I have been working on a project, where I am able to choose the different positions of the body parts of a robot to form a dance step. The head with 3 movements. The left and right arm, shoulder and elbow with 4, 4 and 3 movements respectively. The waist with 5 movements and the direction with 5 movements too.

Now, I'm facing a problem, I want to be able to see the preview of the robot, which involves using images and LOTS of if-statements. However, that will involve alot of if-statements to write, which will be VERY time consuming and messy. I tried using a switch statement but I realized using a switch statement doesn't work for a string.

I would like to ask if there is any available conditional statements or any available alternatives I can use so as to decrease the codes I need to write. The values used to compare will be strings FYI. I am using .NET Framework 4 and Microsoft Visual Studio 2008, Windows 7 if the information is necessary.

Thanks alot of helping and pardon my english :S

Edited by aloha91: n/a

6 Years
Discussion Span
Last Post by nick.crane

Switch/case works for Strings, so I'm not sure what your issue is. You can also use enumerated types (which is probably a better solution than using strings).

So my questions for you are:
1) Why do you have to use strings?
2) Why do you think you can't use the String type in a switch/case?
3) Can you give an example of what you are doing for one of your parts?


1) Unfortunately, I used strings for saving the dance steps

2) My bad on this one, i forgot to add a break;


switch (sm.arm_action.leftArm)
                case "1":
                    if (sm.head_action.headTilt == "1" && sm.arm_action.leftShoulder == "1" && sm.arm_action.leftArm == "1" && sm.arm_action.leftElbow == "1" && sm.waist_action.waistTilt == "1" && sm.wheel_action.direction == "w")

                        Preview.Image = RoboDancer.Properties.Resources.Middle;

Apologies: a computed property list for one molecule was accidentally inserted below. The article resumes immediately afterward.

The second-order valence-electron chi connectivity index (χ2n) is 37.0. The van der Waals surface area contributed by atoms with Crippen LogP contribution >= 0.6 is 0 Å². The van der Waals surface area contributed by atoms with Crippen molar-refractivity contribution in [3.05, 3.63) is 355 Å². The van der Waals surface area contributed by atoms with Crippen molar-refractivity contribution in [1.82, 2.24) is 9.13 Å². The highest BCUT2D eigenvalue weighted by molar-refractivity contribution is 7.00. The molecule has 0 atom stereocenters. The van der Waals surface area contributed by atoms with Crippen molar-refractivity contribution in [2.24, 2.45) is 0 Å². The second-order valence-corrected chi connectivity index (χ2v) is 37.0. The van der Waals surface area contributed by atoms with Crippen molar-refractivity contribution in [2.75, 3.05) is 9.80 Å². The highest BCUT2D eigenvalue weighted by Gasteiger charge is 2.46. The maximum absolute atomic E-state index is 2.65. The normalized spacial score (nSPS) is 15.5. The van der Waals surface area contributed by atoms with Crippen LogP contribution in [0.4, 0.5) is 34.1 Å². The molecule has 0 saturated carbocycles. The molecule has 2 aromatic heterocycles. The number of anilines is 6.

and etc etc.
I have no idea if this helps, but please advice, thanks alot


What you use for persistence (storage) of your data and what you use in your code do not have to be the same.
Using enumerated types is probably better and will make the code more readable.
I.E. instead of case "1": you could have case ArmAction.ArmUp: which is easier to understand.

To convert from a string (i.e. your saved data format) to an enum type is relatively easy.
The Enum.Parse method does a lot of the work for you.

enum ArmAction
            ArmUp = 1,
            ArmDown = 2,
            ArmMiddle = 3

        private void test()
            string test1 = "2";
            string test2 = "ArmUp";
            ArmAction a;
            ArmAction b;
            a = (ArmAction)Enum.Parse(typeof(ArmAction), test1);
            // a is now ArmAction.ArmDown
            b = (ArmAction)Enum.Parse(typeof(ArmAction), test2);      
            // b is now ArmAction.ArmUp

Thanks for the enumerated types example, i will look into that further, but is there any alternatives for me to use for comparing the values and producing an output rather then thousands of if-statements in my program?


It is also possible to use the Flags attribute on an Enum type to allow the values to be merged together.
This could simplify your comparisons but would mean a bit of conversion code to match with your current stored data format.

        enum RobotActions
            LeftArmUp = 0x1,
            LeftArmDown = 0x2,
            LeftArmMiddle = 0x4,
            HeadUp = 0x20,
            HeadDown = 0x40

        private const RobotActions LArmUpHeadDown = RobotActions.LeftArmUp | RobotActions.HeadDown;

        private void test2()
            RobotActions a = RobotActions.HeadDown;
            RobotActions b = RobotActions.LeftArmUp;
            RobotActions testVal = a | b;
            if (testVal == LArmUpHeadDown)
                MessageBox.Show("Test OK");

Each value of a Flags based Enum need not represent a single bit only; although they usually do.
It would be possible to code the LArmUpHeadDown in to the RobotActions type but I think this might clutter the type up too much.

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